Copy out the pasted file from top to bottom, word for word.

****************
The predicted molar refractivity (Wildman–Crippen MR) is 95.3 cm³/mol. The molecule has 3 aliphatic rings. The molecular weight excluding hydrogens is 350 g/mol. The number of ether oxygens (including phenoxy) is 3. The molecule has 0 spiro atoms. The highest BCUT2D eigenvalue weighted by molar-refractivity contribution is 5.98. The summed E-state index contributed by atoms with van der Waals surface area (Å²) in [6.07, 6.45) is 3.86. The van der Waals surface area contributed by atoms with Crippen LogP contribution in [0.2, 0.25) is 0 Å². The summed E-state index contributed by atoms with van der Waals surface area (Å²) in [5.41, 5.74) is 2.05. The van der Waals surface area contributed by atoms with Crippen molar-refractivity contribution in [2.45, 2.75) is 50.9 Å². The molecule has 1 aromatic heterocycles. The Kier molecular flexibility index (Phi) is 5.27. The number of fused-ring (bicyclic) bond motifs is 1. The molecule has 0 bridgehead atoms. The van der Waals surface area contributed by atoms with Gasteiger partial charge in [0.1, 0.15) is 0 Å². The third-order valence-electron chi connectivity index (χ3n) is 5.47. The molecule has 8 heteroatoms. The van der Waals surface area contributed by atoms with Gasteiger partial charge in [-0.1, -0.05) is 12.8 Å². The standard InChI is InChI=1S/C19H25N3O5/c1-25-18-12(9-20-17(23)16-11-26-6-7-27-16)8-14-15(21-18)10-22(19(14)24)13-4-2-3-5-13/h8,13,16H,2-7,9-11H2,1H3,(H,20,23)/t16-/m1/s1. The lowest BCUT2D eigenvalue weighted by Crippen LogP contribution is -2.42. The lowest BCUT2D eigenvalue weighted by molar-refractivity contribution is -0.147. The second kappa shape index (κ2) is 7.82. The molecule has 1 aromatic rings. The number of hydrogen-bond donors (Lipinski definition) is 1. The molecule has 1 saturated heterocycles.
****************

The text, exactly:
The predicted molar refractivity (Wildman–Crippen MR) is 95.3 cm³/mol. The molecule has 3 aliphatic rings. The molecular weight excluding hydrogens is 350 g/mol. The number of ether oxygens (including phenoxy) is 3. The molecule has 0 spiro atoms. The highest BCUT2D eigenvalue weighted by molar-refractivity contribution is 5.98. The summed E-state index contributed by atoms with van der Waals surface area (Å²) in [6.07, 6.45) is 3.86. The van der Waals surface area contributed by atoms with Crippen LogP contribution in [0.2, 0.25) is 0 Å². The summed E-state index contributed by atoms with van der Waals surface area (Å²) in [5.41, 5.74) is 2.05. The van der Waals surface area contributed by atoms with Crippen molar-refractivity contribution in [2.45, 2.75) is 50.9 Å². The molecule has 1 aromatic heterocycles. The Kier molecular flexibility index (Phi) is 5.27. The number of fused-ring (bicyclic) bond motifs is 1. The molecule has 0 bridgehead atoms. The van der Waals surface area contributed by atoms with Gasteiger partial charge in [0.1, 0.15) is 0 Å². The third-order valence-electron chi connectivity index (χ3n) is 5.47. The molecule has 8 heteroatoms. The van der Waals surface area contributed by atoms with Gasteiger partial charge in [-0.1, -0.05) is 12.8 Å². The standard InChI is InChI=1S/C19H25N3O5/c1-25-18-12(9-20-17(23)16-11-26-6-7-27-16)8-14-15(21-18)10-22(19(14)24)13-4-2-3-5-13/h8,13,16H,2-7,9-11H2,1H3,(H,20,23)/t16-/m1/s1. The lowest BCUT2D eigenvalue weighted by Crippen LogP contribution is -2.42. The lowest BCUT2D eigenvalue weighted by molar-refractivity contribution is -0.147. The second kappa shape index (κ2) is 7.82. The molecule has 1 aromatic rings. The number of hydrogen-bond donors (Lipinski definition) is 1. The molecule has 1 saturated heterocycles.